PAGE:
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Hikers from all over the world flock to Madeira to hike its sheer volcanic peaks, dramatic scenic landscape and world-famous levadas.
There are so many fantastic Madeira walks you will be spoilt for choice!
What is a levada?
The Madeira levadas are an impressive network of irrigation channels found all over this beautiful Atlantic island.
Most of the levadas were dug by hand in the 19th century, many using slave labour, and were created to divert water from the mountains to the plantations on the coast.
There are over 1, 350 miles of levadas in Madeira.
The thin concrete levada channel varies in depth from one to several feet. All the levadas have a narrow, earthen footpath running alongside them which is the hiking path.
Basic signage indicates the start of a levada walk and sometimes include a map as well as information about the trail length, ability levels and sights en route. There are rarely any signs on the paths themselves.
Some levada paths are flat, others are steep but most of the paths involve steep drops and inclines.
Levada hiking tips.
Choose your walks carefully before embarking on a hike.
Choose walks that accurately reflect your abilities, not the sights or experiences you wish to have.
There are frequent injuries and sometimes fatalities on the levadas of Madeira.
If the weather is bad, choose a less exposed route. If the weather is very hot, you may want a hike with some shade.
Always tell someone which walk you are going to hike.
With over 200 walks to choose from, rescuers will not know where to start looking!
We did not know anyone on Madeira and were staying in an Airbnb, so we sent social media messages to family members letting them know which walk we were doing and what time we expected to finish.
If at all possible, do not walk alone.
Join other tourists or join a guided walk.
Wear sturdy, good gripping footwear.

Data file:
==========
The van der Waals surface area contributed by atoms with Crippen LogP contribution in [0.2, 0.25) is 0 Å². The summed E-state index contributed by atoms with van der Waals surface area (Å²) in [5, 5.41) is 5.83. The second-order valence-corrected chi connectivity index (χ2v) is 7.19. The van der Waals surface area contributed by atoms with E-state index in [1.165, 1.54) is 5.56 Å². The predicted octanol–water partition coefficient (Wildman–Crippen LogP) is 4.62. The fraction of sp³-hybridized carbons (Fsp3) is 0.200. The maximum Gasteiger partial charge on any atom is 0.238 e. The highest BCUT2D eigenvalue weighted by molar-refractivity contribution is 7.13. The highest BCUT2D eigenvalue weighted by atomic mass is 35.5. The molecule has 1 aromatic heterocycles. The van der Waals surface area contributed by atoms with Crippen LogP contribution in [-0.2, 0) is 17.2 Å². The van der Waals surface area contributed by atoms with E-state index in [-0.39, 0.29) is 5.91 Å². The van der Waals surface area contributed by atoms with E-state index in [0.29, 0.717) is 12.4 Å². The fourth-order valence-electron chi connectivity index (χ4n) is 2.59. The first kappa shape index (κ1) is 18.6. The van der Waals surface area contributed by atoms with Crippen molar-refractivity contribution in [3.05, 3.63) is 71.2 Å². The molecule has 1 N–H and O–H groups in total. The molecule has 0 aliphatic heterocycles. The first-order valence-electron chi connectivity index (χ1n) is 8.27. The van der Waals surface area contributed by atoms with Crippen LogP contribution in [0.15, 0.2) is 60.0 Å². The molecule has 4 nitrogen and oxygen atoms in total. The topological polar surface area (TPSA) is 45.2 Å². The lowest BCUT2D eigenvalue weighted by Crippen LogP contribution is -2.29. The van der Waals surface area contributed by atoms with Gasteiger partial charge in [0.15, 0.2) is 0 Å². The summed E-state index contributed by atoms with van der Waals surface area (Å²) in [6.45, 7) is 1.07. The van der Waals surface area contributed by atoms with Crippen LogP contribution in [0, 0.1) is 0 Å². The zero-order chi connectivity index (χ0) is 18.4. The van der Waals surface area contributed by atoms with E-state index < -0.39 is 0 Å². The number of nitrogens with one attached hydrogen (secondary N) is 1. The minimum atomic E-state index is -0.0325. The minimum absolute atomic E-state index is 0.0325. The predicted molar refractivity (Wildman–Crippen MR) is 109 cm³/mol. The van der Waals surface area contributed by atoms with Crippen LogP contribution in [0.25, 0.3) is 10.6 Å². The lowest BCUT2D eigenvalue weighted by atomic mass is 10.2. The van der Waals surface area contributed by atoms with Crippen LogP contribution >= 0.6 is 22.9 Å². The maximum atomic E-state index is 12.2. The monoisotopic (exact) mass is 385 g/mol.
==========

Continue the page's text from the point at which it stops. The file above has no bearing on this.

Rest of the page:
Paths range from uneven, lichen covered rocky paths to earthen paths which are impacted and smooth when dry, but a slippery mud bath when wet.
All paths will be wet at some point due to water spray from tumbling levadas and waterfalls. The routes can get very slippy!
Bring plenty of snacks and drinks
There are no facilities on the rural paths.
Bring all rubbish away with you, including used toilet paper, so don’t forget to pack some biodegradable bags for your litter. We were pleasantly surprised to see very little litter along the Madeira levada walks.
Be prepared for all weathers.
In addition to food and drink in your backpack, carry sunscreen for exposed routes and bring waterproofs even it is sunny.
Weather changes are unpredictable and can occur quickly. On one walk we experienced a ten-degree temperature drop!
Check the weather forecast for the area you will be visiting.
The weather can vary dramatically at different locations on the island.
It can be sunny and clear on the coast but heavy rain and dense fog in the mountains.
Paths need time to recover after bad weather.
If it has been raining heavily the day before, the path you choose to walk the following day may still be slippery and treacherous.
On one occasion, we were strongly advised against our planned hike by the car rental company. Unbeknownst to us, it had rained heavily the day before in the mountains and the rental agent said our chosen path would be treacherous.
Do detailed research on the levada walks.
We quickly realized that when a levada walk is classed as ‘easy’, it means that the terrain is easy (no steep ascents or descents) and that the path is well maintained and easy to follow.
It does not necessarily refer to the location of the walk!